Hey, it’s really nice outside so I want to go walk over the Williamsburg bridge, but I actually got an email inquiring about what happened to these little roundups, and directing my attention specifically to this review of the new Ander Monson by marketing guru David Shields. Shields is ecstatic about Vanishing Point: Not a Memoir, and he left me intrigued, which is more than I can say that any of the seven hundred “think-piece”-reviews of Reality Hunger: A Manifesto did for my interest level in it–so, point for Monson, I guess. I have very good memories of Other Electricities, less good memories of Vacationland, and didn’t quite get around to reading Neck Deep, though I heard him read from / speak about that book once, and remember enjoying it–though not what I enjoyed exactly–so anyway it’s good to see something new from Monson, and maybe I’ll get around to this one. Okay, what else? Well, Walter Kirn’s got the cover story, with a take-down of the new Ian McEwan. Here’s the whole first paragraph.
According to the perverse aesthetics of artistic guilty pleasure, certain books and movies are so bad — so crudely conceived, despicably motivated and atrociously executed — that they’re actually rather good. “Solar,” the new novel by Ian McEwan, is just the opposite: a book so good — so ingeniously designed, irreproachably high-minded and skillfully brought off — that it’s actually quite bad. Instead of being awful yet absorbing, it’s impeccable yet numbing, achieving the sort of superbly wrought inertia of a Romanesque cathedral. There’s so little wrong with it that there’s nothing particularly right about it, either. It’s impressive to behold but something of a virtuous pain to read.
It goes on from there for two pages. Joe Queenan has an essay about why he won’t read books that feature sports teams he hates. Elif Batuman reviews Those Who Wait, the new novel by Olga Grushin. Anne Lamott has written another book with the word “bird” in the title. And Joseph Salvatore looks at the new Adam Thirlwell, a novel about–among other things–a geriatric libertine. Good times at the Times! And now, if you’ll excuse me–THE BRIDGE.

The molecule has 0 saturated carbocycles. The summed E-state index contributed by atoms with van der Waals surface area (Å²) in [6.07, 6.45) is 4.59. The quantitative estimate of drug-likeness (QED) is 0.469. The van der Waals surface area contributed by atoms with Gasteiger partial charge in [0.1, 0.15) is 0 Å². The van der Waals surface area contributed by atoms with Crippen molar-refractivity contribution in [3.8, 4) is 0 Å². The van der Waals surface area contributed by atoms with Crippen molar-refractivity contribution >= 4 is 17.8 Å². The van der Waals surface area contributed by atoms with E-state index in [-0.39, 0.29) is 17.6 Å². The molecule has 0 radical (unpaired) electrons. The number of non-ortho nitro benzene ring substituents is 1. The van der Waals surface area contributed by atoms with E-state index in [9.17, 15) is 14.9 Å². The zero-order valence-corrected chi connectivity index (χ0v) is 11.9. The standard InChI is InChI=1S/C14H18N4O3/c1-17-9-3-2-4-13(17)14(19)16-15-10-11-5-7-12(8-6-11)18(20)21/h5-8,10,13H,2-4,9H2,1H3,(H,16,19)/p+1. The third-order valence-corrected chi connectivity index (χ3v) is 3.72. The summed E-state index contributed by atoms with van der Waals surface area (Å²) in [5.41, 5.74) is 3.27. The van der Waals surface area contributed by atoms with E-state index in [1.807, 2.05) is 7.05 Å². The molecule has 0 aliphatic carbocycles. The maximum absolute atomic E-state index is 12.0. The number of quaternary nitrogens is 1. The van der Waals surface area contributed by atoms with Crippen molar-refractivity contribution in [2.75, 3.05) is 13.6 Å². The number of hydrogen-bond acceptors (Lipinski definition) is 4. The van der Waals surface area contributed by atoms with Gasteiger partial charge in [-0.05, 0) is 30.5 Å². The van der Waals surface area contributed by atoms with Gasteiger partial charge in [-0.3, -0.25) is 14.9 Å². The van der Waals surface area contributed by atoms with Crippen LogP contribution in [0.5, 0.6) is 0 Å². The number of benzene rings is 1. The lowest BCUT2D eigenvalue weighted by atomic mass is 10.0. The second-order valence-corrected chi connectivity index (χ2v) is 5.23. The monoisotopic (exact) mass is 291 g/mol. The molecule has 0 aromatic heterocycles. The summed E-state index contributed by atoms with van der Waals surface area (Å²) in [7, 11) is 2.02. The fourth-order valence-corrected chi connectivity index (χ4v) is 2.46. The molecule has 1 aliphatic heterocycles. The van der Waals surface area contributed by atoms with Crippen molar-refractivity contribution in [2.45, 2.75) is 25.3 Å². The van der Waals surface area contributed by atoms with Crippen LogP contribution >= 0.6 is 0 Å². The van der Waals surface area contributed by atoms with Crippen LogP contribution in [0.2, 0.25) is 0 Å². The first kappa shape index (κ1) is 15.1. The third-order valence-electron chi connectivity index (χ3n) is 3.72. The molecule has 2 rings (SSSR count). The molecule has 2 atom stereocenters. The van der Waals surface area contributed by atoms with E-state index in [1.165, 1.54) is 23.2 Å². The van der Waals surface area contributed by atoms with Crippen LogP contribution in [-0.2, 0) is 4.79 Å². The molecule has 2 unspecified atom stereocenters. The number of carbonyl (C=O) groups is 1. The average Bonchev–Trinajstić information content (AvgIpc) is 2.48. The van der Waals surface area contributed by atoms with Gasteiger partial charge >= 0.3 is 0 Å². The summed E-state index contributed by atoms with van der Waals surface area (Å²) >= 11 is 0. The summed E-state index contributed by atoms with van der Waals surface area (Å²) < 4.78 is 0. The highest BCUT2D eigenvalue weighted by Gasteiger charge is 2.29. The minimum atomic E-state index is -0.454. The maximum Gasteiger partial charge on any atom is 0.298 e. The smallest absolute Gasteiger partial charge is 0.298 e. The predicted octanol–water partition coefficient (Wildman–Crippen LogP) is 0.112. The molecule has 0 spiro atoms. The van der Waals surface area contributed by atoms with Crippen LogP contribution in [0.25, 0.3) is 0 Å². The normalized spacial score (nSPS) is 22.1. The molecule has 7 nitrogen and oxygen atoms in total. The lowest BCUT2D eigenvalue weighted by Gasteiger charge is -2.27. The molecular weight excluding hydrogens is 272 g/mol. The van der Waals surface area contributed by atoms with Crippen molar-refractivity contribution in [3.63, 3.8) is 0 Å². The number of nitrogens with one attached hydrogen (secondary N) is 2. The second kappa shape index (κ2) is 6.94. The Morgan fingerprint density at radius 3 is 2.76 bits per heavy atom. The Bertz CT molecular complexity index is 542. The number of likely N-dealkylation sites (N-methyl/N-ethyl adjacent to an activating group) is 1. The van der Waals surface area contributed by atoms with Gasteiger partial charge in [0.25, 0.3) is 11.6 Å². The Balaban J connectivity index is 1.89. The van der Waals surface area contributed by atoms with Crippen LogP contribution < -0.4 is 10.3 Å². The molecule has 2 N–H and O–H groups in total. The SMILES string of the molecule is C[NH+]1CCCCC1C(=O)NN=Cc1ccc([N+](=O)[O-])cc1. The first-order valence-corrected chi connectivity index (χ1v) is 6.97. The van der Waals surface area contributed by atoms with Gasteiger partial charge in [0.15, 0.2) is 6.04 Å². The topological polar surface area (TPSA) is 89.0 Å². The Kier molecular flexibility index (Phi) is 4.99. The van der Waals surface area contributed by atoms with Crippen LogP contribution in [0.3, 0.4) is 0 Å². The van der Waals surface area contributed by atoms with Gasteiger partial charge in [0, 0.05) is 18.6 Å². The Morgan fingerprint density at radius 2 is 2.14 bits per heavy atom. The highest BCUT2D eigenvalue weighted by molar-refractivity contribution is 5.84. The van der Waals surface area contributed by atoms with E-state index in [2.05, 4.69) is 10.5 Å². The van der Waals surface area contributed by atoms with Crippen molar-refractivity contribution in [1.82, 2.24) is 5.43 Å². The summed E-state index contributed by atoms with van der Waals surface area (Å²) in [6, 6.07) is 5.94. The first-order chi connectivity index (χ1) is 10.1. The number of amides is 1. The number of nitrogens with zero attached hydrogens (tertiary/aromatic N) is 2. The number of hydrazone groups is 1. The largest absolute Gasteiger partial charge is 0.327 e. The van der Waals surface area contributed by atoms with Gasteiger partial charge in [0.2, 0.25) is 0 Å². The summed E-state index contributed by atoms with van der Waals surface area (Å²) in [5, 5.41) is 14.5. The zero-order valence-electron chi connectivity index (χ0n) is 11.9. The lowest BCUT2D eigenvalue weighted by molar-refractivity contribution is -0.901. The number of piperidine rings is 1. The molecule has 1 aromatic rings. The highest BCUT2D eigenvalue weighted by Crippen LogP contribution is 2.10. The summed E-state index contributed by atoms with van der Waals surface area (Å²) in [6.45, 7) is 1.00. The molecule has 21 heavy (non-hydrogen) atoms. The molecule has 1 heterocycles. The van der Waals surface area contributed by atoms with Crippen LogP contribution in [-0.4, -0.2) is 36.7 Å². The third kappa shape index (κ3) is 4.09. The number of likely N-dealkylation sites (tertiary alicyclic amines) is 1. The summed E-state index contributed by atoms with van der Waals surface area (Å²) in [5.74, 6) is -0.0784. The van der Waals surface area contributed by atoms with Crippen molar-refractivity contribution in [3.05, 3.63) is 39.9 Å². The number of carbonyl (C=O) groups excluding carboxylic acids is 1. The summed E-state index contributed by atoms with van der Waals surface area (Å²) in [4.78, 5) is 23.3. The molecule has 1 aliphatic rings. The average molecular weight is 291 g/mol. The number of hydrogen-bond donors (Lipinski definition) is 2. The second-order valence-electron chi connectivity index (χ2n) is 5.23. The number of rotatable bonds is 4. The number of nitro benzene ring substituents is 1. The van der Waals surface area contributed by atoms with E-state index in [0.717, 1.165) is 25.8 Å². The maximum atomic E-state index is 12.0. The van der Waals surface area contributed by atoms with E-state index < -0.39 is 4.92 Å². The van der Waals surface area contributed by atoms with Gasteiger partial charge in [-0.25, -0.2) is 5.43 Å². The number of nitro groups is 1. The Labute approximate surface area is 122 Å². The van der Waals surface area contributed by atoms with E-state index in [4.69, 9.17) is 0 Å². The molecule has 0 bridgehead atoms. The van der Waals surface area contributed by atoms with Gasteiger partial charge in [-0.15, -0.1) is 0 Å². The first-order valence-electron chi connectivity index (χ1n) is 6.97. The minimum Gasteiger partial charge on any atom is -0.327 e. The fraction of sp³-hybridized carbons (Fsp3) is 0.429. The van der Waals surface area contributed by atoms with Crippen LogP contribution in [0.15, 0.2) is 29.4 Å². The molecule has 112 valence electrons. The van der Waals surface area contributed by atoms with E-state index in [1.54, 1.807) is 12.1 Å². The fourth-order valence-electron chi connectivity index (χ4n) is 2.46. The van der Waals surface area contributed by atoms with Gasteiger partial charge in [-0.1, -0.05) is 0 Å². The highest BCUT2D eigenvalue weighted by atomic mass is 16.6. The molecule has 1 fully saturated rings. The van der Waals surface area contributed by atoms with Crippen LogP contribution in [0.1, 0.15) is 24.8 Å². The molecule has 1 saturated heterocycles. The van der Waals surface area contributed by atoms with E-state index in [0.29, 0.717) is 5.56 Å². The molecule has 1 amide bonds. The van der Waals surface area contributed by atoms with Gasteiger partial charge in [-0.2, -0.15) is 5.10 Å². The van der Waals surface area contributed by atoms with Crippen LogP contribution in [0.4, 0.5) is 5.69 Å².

Doesn’t work for books.
“Hey, wanna come over and watch me write?”
“I would rather shoe a snail.”
2.) mud luscious press has a nifty submissions process and a sale. Why not use both?
3.) Aimee Bender interview.
4.) There is a better word than the one you have down. That’s a problem but a koan type of problem. Eventually, you will stop and settle on one word (not the best word). Why? Why then? Is it maddening or gladdening to go through this process? Define the term strike. I thank you.
5.) Just got Ander Monson’s Vanishing Point in the mail! Holy shit. This book bleeds over into the web and then the web bleeds back. More on this later. Monson’s not only ahead of the curve, he’s troweling the curve for us, cut, tamp, curl.
I re-read Ander Monson’s brilliant “Essay as Hack” today and thought I might share a section for anyone out there who is writing memory-based stories or personal essays.
The brain reconfigures memory, reorders events, resets them among other events to form narrative, causality: it creates sense. The mind tells itself stories about what happens to it. So me saying that I did X because of Y rests on thousands of assumptions about who or what I think I am, how I thought of myself then—transmuted into how I think about myself now.
…Any sort of attempt to sort meaning from the past is fraught in thousands on thousands of ways, exponentially splintering. The more you think about it the more it asymptotically approaches impossibility.
This is not to suggest we shouldn’t attempt it. The attempt is glorious, and attempting rewires the brain. It moves the circuitry around, attaching a new conclusion to an action, reconstructing self. In a way, thinking about the self hacks it.